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On 23/02/2021 at 19:09, London Best said:

Beats me why plastic wads were ever invented. We already had biodegradable wad (vegetable felt). Whoever thought it was a good idea to litter everywhere with plastic wants stringingup.

Plastic wads evolved in the late 60s through into the 70s  purely for one reason and one reason only. The cartridge manufacturers were creating faster loading machines and to handle the faster speeds they needed plastic wads because they could be fed automatically in the machines when fibre wads had to be fed by hand

So to convert the rather stuck in the mud old fashioned cartridge users huge campaigns about better patterns etc was carried out by american shooting magazines who were really in the pay of their advertisers.

No advantage of plastic wads has ever been proven in actual unbiased testing that I have seen. The only reason they exist is that they are cheaper. 

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2 hours ago, shalfordninja33 said:

Do, or will the large commercial shoots allow plastic wadded cartridges. I guess they'll have no alternative to allow them which flys in the face of the whole sustainability argument.  

 

 

No real gentleman would (or should) ever turn up at a "proper" shoot with a plastic cartridge, much less a plastic wad. It is just asking to have people tutting at you behind your back. These things are noticed and commented on although not to your face.

Might as well write CHAV on your forehead with a sharpie, gentlemen use paper cases and fibre wads

Edited by Vince Green
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1 hour ago, udderlyoffroad said:

Not sure I follow?  The high end cartrdiges are mostly fibre aren't they?  As a relative newcomer, I've only shot fibre, both for clays and game, so don't know any different, and I'm not the only one.

Sorry, I meant with reference to cartridges loaded with steel. I believe they’re pretty much all plastic wads. 

15 minutes ago, Vince Green said:

No real gentleman would (or should) ever turn up at a "proper" shoot with a plastic cartridge, much less a plastic wad. It is just asking to have people tutting at you behind your back. These things are noticed and commented on although not to your face.

Might as well write CHAV on your forehead with a sharpie, gentlemen use paper cases and fibre wads

I use exclusively fibre at the moment. I’m thinking more in relation to non lead loadings of which the majority are plastic wads. 

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This is a good thread and I think we all must face up to the fact that plastic wads dont have a long term future. 

As far as I am aware plastic wads are still used in the Olympics. If people want to ban plastic wads I think that shootings most high profile event must take the lead.

Then there is the CPSA ,they need to be more proactive and start to encourage non plastic registered events. 

I think we need to make the transition voluntary. If the wider anti gun brigade grasp this issue it gives them another reason to ban all forms of shooting

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3 hours ago, Vince Green said:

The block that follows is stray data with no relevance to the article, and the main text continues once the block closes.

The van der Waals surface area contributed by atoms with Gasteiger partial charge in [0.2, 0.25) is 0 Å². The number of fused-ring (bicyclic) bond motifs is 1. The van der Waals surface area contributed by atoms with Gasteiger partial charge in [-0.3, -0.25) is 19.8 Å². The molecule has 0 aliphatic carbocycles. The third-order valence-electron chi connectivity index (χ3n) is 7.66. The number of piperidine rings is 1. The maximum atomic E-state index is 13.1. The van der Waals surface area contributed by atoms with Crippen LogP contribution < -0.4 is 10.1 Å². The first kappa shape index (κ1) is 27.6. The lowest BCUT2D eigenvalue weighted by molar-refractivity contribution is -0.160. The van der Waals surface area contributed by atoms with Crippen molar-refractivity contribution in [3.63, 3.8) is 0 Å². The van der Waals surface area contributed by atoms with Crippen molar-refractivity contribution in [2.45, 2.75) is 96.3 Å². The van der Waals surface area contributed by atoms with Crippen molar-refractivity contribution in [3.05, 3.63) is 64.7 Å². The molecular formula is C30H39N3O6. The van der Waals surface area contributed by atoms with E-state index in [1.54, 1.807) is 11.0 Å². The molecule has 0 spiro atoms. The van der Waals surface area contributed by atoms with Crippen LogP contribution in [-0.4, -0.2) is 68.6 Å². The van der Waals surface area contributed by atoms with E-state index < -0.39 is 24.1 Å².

I don't have any objection to plastic wads being used on clay grounds because they will eventually get picked up. Its a shame they are not recylable, wrong sort of plastic apparantly

Me neither. Single use plastic will get sorted eventually I reckon. 

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I’ve not shot plastic wads for 20 years and don’t wish to start again now however I’ve tried some modern steel this season that had plastic wads and the kills where poorer and the plastic wads add up to a non starter for me. 

Edited by welshwarrior
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hi scully  yes it’s single use plastic  the wad and the case. Plastics have gone full circle now. Its all about wildlife and the environment if we fire plastic wads with lead  or steel pellets or lead with bio felt wads we will never convince the public it’s ok and doesn’t do any harm. We need to try the alternative cartridges, it won’t be long before we have to. I have said before l have five great grandchildren they are back in school next week ,more learning about the environment. Children are environmentally friendly and they will let you know it. 

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10 hours ago, Gas seal said:

hi scully  yes it’s single use plastic  the wad and the case. Plastics have gone full circle now. Its all about wildlife and the environment if we fire plastic wads with lead  or steel pellets or lead with bio felt wads we will never convince the public it’s ok and doesn’t do any harm. We need to try the alternative cartridges, it won’t be long before we have to. I have said before l have five great grandchildren they are back in school next week ,more learning about the environment. Children are environmentally friendly and they will let you know it. 

I doubt the public have any idea about this issue or care unless they are wound up  by the media

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I remember using ELEY VIP a few years back that were loaded with photo degradable plastic (PDP) wads and remember the conversation I had with my RFD about the length of time it would take for such wads to totally bio-degrade. The answer was "Variable depends on how much sunlight gets to the wad, but about six months if fully exposed ".